“Food prices rose notably, particularly bakery products, dairy, meat and vegetables, which was also reflected in higher takeaway prices,” said Grant Fitzner, chief economist at the ONS. “Price rises in other staple items, such as pet food, toilet rolls, toothbrushes and deodorants also pushed up inflation in July.”

Risk of recession more likely than not

The figures add to a cost-of-living crisis, with wages falling further behind rising prices for goods and services of all kinds. Bank of England Andrew Bailey has signalled he’s prepared to raise interest rates further, and contenders seeking to replace Boris Johnson as prime minister are promising further aid to those struggling to pay their bills.

Economists are growing increasingly pessimistic about the UK, with the risk of a recession now seen as far more likely than not due to rising cost pressures. The BOE expects a recession to start in the fourth quarter, lasting into the early part of 2024.

The central bank expects inflation to surpass 13% later this year when regulators allow energy bills to rise again. That would mark the worst reading since September 1980, when Margaret Thatcher’s government struggled to bring a wage-price spiral under control.

Separate figures showed pipeline price pressures appeared to be easing, with fuel and raw material prices rising just 0.1% in July, the smallest monthly increase since December. It still left input prices up 22.6% on the year, only slightly below the record pace recorded in June.

Output prices rose 1.6% on the month and by 17.1% from a year earlier, the largest annual gain since 1977.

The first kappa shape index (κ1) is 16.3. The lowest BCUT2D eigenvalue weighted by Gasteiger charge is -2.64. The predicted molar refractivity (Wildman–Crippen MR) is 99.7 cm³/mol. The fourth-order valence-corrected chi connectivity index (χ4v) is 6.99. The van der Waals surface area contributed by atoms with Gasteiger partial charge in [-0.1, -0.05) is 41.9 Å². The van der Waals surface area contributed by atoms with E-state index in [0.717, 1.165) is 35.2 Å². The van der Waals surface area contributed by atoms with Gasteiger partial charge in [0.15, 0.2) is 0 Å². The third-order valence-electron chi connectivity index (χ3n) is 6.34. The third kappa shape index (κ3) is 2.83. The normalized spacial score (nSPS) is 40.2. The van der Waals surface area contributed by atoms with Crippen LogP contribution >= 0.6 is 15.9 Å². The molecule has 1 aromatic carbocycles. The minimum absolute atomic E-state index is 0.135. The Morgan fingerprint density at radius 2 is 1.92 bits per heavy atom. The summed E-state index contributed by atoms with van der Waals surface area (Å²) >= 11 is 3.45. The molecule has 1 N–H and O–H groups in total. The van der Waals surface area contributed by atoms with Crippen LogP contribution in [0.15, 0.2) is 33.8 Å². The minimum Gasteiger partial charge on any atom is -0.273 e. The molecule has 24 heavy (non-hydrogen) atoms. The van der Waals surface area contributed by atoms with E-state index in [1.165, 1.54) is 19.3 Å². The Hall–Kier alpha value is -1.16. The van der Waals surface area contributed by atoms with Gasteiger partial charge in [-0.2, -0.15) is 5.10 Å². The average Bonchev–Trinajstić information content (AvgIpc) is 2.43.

“The cost of both raw materials and goods leaving factories continued to rise, driven by the price of metals and food respectively,” Fitzner said.

Cost-of-living crisis prompting people to demand higher wages

Bailey has blamed Russia for choking off supplies of natural gas, raising the cost of electricity across Europe, for the jump in inflation. Gas futures embedded in the BOE’s forecasts this month were almost double their level in May, and they’ve risen further in the past week.

Those increases are feeding through into the cost of goods and services, prompting people across the country to demand higher wages. Railway workers plan another round of strikes this week, and teachers, barristers and nurses are considering action of their own.

Real wages adjusted for inflation fell 3% in three months through June, the sharpest pace since records began in 2001, official data published Tuesday showed. Employment increased by 160,000 in the second quarter, 46% less than the three months through May, and job vacancies fell for the first time since August 2020.

“The cost-of-living crisis is now very real for both households and businesses, so there needs to be a concrete way forward to support vulnerable groups with higher energy bills,” said Alpesh Paleja, lead economist at the Confederation of British Industry.

More from SG Voice

Latest Posts